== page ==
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Darwin and Human Society

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Charles Darwin’s work had a profound influence on the study of human society, though in a much slower and more unreliable way than on non-human biology. His most important ideas about human society were not the ones that had the earliest and most visible impact. Rather than retell the familiar story of how ideas about heredity and the centrality of the competitive struggle came to dominate social science in the late 19th century, to be equally vigorously and uncritically repudiated in the 20th, this lecture will focus on a different lesson from Darwin. Our cousinship to other primates, and especially to great apes, has yielded real insights into the organization of human societies. We share many features with other primates, and we differ from them also in important ways besides the obvious ones. As well as summarizing what we can learn about human society from modern primate research, I shall ask how much of this would have surprised Darwin himself. The answer, which draws more on Darwin’s later books The Descent of Man and The Expression of the Emotions in Man and Animals than on The Origin of Species, is itself quite surprising. Darwin emerges as a man both astonishingly prescient and at times curiously in thrall to the preconceptions of his time.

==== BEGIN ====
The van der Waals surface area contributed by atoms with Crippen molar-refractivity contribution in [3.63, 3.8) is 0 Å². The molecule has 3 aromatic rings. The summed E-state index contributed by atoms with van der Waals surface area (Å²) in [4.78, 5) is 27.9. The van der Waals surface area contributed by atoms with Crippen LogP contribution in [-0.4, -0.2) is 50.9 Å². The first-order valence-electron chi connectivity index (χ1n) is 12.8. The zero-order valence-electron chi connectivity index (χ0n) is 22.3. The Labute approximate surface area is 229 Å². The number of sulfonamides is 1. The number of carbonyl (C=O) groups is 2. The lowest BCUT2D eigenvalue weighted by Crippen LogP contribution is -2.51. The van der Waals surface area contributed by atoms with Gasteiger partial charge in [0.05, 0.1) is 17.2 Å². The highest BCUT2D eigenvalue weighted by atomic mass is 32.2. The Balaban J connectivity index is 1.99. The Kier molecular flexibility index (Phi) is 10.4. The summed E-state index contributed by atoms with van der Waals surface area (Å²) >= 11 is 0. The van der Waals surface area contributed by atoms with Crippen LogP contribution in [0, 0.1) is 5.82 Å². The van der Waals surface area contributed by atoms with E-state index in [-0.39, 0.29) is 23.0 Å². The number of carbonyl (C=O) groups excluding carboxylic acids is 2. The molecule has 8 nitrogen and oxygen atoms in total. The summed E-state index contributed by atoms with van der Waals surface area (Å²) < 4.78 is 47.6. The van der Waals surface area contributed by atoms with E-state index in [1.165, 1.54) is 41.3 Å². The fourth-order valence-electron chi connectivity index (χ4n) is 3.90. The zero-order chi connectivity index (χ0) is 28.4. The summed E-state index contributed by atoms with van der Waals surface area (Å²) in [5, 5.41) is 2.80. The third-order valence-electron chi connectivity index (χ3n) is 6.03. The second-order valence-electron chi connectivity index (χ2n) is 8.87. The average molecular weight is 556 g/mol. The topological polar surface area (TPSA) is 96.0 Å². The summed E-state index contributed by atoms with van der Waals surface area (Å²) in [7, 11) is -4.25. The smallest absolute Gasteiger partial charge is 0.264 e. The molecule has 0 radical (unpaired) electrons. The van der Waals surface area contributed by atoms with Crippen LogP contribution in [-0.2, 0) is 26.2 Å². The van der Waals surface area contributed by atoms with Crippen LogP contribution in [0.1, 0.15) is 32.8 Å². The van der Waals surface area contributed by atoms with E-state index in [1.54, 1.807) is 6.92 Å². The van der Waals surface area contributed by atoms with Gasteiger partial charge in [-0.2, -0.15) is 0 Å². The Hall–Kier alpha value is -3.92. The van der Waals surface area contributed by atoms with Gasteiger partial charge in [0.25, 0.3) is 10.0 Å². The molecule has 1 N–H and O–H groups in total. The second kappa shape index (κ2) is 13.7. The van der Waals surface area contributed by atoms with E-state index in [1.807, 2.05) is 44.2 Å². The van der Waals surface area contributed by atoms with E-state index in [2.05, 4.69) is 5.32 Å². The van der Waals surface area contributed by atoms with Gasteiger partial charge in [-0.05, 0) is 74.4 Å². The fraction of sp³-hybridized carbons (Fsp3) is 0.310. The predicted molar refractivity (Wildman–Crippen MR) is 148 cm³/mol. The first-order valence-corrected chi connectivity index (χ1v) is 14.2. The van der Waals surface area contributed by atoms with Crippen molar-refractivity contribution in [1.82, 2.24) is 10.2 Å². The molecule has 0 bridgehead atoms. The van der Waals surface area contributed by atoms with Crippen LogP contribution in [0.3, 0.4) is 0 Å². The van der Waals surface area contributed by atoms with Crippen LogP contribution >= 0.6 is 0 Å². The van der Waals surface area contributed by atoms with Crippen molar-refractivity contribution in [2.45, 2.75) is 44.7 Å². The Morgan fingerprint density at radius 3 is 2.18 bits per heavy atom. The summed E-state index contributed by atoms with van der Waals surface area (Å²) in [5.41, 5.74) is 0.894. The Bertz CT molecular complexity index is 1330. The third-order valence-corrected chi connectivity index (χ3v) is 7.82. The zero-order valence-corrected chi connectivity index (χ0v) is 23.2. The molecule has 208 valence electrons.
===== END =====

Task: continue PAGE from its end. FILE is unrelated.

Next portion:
Paul Seabright is Professor of Economics at the University of Toulouse. He was previously a Fellow of All Souls College, Oxford and Churchill College Cambridge. He is the author of The Company of Strangers: A Natural History of Economic Life (Princeton University Press 2004), which was shortlisted for the 2005 British Academy Book Prize.

This talk is part of the Darwin College Lecture Series series.

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